Developments in treatment options
The main focus of pancreatic cancer research is to find new treatment courses since locally advanced pancreatic cancer and metastatic advanced pancreatic cancer cases that cannot be surgically treated are not curable at the moment. With the advanced pancreatic cancer survival rate being critically low, clinical trials and experimental treatment courses are often the recommended option for many patients that cannot receive surgical treatment.
Pancreatic cancer surgical removal often consists of a Whipple procedure which is a complex operation that takes a toll on both the patient and the surgeon. While this surgical procedure requires a large incision in the abdomen, some major medical centers have developed a method of performing the surgery laparoscopically by only making a few small incisions in the patient’s abdomen instead and inserting long, thin instruments as well as a video camera through these incisions. This new procedure is less strenuous on the patient and involves a shorter recovery type but it is difficult to perform. Surgeons are now researching the benefits of this new surgery in order to establish which patients it could benefit the most.
Chemotherapy and radiation therapy
A number of clinical trials are currently testing the effectiveness of several chemicals and substances in prolonging the life of advanced pancreatic cancer patients. The development of promising substances such as gemcitabine and treatment combinations like that of gemcitabine, irinotecan, and celecoxib is underway as some patients seem to be responding well to these chemicals but conclusive results remain to be noted. Studies have also been combining chemotherapy with various forms of radiation therapy such as intraoperative radiation therapy and proton beam radiation in an attempt to treat exocrine pancreatic cancer and to target the cancerous cells in the pancreas alone instead of a larger area in the body. Intraoperative radiation therapy is administered to the patient during surgery in a single large dose and only targets the pancreas while proton beam radiation focuses on the tumor and does less damage to the cells around it.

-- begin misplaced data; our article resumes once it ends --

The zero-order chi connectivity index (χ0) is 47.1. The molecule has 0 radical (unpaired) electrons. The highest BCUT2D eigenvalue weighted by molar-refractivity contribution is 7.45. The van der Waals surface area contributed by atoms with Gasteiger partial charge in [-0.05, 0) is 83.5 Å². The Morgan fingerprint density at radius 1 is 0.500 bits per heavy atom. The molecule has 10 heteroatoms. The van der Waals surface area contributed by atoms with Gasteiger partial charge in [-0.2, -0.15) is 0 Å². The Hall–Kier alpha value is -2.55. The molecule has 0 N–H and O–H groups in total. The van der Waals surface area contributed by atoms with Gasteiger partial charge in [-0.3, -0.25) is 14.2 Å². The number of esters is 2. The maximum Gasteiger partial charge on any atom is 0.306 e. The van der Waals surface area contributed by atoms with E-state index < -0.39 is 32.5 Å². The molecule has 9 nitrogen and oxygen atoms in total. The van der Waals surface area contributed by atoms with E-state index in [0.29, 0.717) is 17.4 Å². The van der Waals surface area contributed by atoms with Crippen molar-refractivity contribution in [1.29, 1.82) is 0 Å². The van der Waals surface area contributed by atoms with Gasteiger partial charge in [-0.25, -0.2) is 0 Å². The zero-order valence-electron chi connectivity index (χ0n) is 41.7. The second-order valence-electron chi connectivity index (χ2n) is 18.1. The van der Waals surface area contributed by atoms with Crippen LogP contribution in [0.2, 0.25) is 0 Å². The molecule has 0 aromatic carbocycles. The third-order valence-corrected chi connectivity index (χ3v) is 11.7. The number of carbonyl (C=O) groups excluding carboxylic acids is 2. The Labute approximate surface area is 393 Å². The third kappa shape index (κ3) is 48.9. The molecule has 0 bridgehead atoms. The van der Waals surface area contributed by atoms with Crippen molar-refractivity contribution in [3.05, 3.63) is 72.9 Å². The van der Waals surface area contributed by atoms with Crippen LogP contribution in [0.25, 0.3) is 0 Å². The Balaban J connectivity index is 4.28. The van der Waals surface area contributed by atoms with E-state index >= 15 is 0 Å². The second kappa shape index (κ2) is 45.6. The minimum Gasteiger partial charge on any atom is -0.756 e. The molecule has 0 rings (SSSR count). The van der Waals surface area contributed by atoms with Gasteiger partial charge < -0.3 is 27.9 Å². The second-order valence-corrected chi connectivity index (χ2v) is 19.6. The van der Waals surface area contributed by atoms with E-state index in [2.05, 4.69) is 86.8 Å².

With the new discoveries being made concerning the differences between pancreatic cancer cells and normal cell, targeted therapies are emerging to better combat the disease by only attacking specific and problematic targets. These new, more specific therapies may prove more useful than the regular treatment courses available at the moment and advances in these areas are being made every day.
Surviving pancreatic cancer
With the advanced pancreatic cancer prognosis for patients being bleak, advances in pancreatic cancer treatment and prevention methods are vital for improving the survival rate of pancreatic cancer patients. Currently, only 20 percent of adults with pancreatic cancer survive for more than a year after diagnosis, only 5 percent survive for more than 5 years and only 1 percent survive for more than 10 years after having been diagnosed. Research advances in pancreatic cancer are vital for improving the survival rates for patients and creating targeted treatment courses that provide better outcomes.